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ACT III, SCENE 7
At Gloucester Castle, Cornwall is concerned about the French invasion. He is going to send Goneril and Edmund with a letter to Albany, explaining that the French Army is about to attack Britain. He has also ordered Gloucester's arrest for "treachery." Goneril suggests plucking out Gloucester's eye after his capture, and Regan wants him hanged. Oswald enters into the conversation and informs Cornwall about Gloucester's part in sending Lear to safety at Dover.
Soon the arrested Gloucester is brought in. Cornwall and Regan treat him savagely. Gloucester begs for mercy and reminds them that they are his guests. Cornwall ignores his pleas and orders him to be tied. Regan calls him a foul traitor and pulls at his beard. When Gloucester is questioned about his helping to send Lear to Dover, he replies with dignity that he is trying to see that justice is done. In reaction, he is bound to a chair and one of his eyes is gouged out. Cornwall, in a barbaric manner, crushes it with his foot.
Unable to endure the sight of an old man suffering, one of Cornwall's servants intervenes and challenges his master to stop his cruelty. In response, Cornwall stabs the servant, who is then killed by Regan. In retaliation to the servant's support of Gloucester, Cornwall gouges out his other eye. Blinded, bleeding, and pathetic, Gloucester is further tortured by Regan. She tells him that Edmund, the son whom he calls for in his pain, has betrayed his father and hates him fully. Her words cause Gloucester's heart more pain than that being felt by his body. Like Lear, he is fully pained by the misjudgment of his children.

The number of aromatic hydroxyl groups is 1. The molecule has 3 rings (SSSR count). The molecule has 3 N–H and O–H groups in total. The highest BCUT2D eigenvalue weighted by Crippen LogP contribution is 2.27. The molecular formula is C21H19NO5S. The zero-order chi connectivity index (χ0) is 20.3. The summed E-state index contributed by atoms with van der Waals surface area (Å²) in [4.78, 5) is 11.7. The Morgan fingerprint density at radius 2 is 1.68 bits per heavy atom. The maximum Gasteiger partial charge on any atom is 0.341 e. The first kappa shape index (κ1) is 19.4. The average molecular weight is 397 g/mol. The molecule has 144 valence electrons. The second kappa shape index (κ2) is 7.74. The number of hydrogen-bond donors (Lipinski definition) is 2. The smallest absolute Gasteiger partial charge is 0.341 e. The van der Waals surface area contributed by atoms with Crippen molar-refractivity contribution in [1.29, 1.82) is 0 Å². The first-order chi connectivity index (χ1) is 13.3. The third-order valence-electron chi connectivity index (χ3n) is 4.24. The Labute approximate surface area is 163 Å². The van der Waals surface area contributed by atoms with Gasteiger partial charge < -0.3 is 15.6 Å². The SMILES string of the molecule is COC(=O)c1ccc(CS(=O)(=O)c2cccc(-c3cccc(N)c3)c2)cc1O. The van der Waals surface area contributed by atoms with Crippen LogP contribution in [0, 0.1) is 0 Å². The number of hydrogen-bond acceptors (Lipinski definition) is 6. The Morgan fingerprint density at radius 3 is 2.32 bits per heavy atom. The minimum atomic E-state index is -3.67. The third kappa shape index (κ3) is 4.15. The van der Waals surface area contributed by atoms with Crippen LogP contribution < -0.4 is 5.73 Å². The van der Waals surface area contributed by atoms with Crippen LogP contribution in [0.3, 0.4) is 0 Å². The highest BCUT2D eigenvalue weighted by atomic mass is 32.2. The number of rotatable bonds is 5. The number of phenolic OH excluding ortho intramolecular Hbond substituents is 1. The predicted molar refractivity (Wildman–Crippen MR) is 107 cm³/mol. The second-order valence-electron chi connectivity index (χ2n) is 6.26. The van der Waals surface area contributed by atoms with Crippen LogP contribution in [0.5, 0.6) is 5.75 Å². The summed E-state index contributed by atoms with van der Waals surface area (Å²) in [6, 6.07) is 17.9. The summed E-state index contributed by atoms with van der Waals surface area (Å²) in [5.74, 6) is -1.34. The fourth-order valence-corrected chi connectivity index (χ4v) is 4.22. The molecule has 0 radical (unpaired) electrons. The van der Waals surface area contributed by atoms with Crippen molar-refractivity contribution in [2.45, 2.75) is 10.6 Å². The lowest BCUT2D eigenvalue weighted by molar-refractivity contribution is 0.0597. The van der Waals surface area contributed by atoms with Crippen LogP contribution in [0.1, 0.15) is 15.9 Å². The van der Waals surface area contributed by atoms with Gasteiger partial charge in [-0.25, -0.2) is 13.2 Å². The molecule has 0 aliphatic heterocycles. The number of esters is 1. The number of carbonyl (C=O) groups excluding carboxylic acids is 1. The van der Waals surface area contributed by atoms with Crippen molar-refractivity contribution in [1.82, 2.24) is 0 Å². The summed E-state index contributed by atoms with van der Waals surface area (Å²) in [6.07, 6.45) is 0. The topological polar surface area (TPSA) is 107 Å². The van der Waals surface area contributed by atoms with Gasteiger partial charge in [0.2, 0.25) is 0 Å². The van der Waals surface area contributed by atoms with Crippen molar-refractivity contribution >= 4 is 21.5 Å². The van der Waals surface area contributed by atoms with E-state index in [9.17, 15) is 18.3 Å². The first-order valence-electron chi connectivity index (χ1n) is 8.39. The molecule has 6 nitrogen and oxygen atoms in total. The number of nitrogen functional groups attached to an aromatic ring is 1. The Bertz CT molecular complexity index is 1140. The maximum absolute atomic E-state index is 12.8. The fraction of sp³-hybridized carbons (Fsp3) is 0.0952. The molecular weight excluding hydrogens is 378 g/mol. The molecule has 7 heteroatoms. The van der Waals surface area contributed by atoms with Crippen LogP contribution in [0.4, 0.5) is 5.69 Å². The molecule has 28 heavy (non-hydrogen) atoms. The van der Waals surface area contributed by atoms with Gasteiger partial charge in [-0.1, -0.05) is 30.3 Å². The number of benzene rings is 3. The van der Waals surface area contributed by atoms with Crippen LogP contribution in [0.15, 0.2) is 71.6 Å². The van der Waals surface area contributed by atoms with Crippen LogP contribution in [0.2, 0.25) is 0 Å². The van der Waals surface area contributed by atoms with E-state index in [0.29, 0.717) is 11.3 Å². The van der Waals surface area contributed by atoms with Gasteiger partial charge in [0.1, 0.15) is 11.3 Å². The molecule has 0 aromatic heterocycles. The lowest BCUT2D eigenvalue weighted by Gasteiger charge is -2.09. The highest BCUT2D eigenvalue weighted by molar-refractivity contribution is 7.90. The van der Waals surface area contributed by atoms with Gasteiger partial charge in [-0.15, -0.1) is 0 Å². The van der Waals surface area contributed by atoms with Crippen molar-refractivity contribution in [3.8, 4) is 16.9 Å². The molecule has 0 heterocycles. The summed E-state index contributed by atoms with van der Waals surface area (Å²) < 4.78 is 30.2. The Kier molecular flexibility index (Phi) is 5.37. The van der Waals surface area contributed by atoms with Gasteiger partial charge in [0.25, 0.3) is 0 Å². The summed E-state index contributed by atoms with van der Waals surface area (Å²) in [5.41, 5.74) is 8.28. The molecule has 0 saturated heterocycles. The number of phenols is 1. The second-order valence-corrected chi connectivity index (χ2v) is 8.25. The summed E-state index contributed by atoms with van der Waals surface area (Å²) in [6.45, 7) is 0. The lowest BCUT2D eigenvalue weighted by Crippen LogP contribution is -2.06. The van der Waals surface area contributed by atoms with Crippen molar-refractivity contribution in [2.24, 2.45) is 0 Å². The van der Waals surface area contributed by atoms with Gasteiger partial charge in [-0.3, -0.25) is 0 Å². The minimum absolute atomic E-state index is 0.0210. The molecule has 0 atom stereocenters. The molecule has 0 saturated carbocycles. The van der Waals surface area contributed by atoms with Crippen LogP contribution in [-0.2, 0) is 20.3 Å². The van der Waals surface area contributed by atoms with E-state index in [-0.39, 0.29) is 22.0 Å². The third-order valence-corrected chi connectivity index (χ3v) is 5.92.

At the close of the scene, Cornwall, fatally wounded in the foray, is led away by Regan. After their departure, a brief conversation occurs among several of Cornwall's servants; they condemn the acts of Cornwall and Regan and judge them to be totally evil.
This scene is one of the cruelest in all of drama as Regan and Cornwall inflict their torture upon Gloucester. Although the old man has been blind to the morality of the world, misjudging the virtue of Edgar and the evil of Edmund, he does not deserve to have his eyes gouged into physical blindness. The physical torture, however, is not as bad as the torture of the truth. Regan cruelly tells Gloucester that it was Edmund who turned him in and that his son truly hates him. Without trying to offer any excuses for his misjudgment, he assumes the burden of guilt and prays for Edgar's well being. He still has faith in the morality of the world and believes that evil will be punished.
There is one element of redemption in the scene. Cornwall's own servant lashes out against his master for his cruelty to Gloucester. Even though Cornwall is a repugnant and immoral soul, his servants have not conformed to his warped view of humanity. Unfortunately, the evil ones still have the upper hand, and the kind servant is cruelly killed for his support of Gloucester; but Cornwall is wounded in the foray as well.